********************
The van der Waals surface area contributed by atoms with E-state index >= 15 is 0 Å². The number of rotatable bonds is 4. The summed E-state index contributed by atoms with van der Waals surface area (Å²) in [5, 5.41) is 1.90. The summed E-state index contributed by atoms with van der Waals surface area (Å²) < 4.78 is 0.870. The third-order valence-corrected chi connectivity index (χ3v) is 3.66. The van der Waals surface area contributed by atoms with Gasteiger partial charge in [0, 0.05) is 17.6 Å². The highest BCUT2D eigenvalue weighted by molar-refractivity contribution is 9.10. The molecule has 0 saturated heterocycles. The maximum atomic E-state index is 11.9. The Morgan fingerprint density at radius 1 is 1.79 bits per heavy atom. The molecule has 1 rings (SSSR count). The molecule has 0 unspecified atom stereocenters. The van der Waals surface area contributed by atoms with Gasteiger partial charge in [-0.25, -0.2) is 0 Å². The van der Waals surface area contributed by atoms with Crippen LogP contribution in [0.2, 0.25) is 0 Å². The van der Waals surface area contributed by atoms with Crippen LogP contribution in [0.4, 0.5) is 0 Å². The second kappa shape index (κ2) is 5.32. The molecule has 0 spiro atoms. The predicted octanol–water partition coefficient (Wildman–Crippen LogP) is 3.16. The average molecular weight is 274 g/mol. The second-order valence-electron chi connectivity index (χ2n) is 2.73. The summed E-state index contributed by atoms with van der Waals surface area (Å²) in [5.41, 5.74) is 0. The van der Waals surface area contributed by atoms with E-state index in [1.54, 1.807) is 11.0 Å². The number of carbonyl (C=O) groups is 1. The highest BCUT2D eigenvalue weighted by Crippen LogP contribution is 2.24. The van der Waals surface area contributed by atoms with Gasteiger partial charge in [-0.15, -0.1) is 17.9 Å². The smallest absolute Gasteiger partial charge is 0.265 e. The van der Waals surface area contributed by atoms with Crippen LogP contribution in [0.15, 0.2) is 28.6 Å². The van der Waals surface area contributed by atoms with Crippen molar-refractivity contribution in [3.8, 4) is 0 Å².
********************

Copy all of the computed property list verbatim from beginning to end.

The van der Waals surface area contributed by atoms with E-state index >= 15 is 0 Å². The number of rotatable bonds is 4. The summed E-state index contributed by atoms with van der Waals surface area (Å²) in [5, 5.41) is 1.90. The summed E-state index contributed by atoms with van der Waals surface area (Å²) < 4.78 is 0.870. The third-order valence-corrected chi connectivity index (χ3v) is 3.66. The van der Waals surface area contributed by atoms with Gasteiger partial charge in [0, 0.05) is 17.6 Å². The highest BCUT2D eigenvalue weighted by molar-refractivity contribution is 9.10. The molecule has 0 saturated heterocycles. The maximum atomic E-state index is 11.9. The Morgan fingerprint density at radius 1 is 1.79 bits per heavy atom. The molecule has 1 rings (SSSR count). The molecule has 0 unspecified atom stereocenters. The van der Waals surface area contributed by atoms with Gasteiger partial charge in [-0.25, -0.2) is 0 Å². The van der Waals surface area contributed by atoms with Crippen LogP contribution in [0.2, 0.25) is 0 Å². The van der Waals surface area contributed by atoms with Crippen LogP contribution in [0.4, 0.5) is 0 Å². The second kappa shape index (κ2) is 5.32. The molecule has 0 spiro atoms. The predicted octanol–water partition coefficient (Wildman–Crippen LogP) is 3.16. The average molecular weight is 274 g/mol. The second-order valence-electron chi connectivity index (χ2n) is 2.73. The summed E-state index contributed by atoms with van der Waals surface area (Å²) in [5.41, 5.74) is 0. The van der Waals surface area contributed by atoms with E-state index in [1.54, 1.807) is 11.0 Å². The number of carbonyl (C=O) groups is 1. The highest BCUT2D eigenvalue weighted by Crippen LogP contribution is 2.24. The van der Waals surface area contributed by atoms with Gasteiger partial charge in [-0.15, -0.1) is 17.9 Å². The smallest absolute Gasteiger partial charge is 0.265 e. The van der Waals surface area contributed by atoms with Crippen LogP contribution in [0.15, 0.2) is 28.6 Å². The van der Waals surface area contributed by atoms with Crippen molar-refractivity contribution in [3.8, 4) is 0 Å².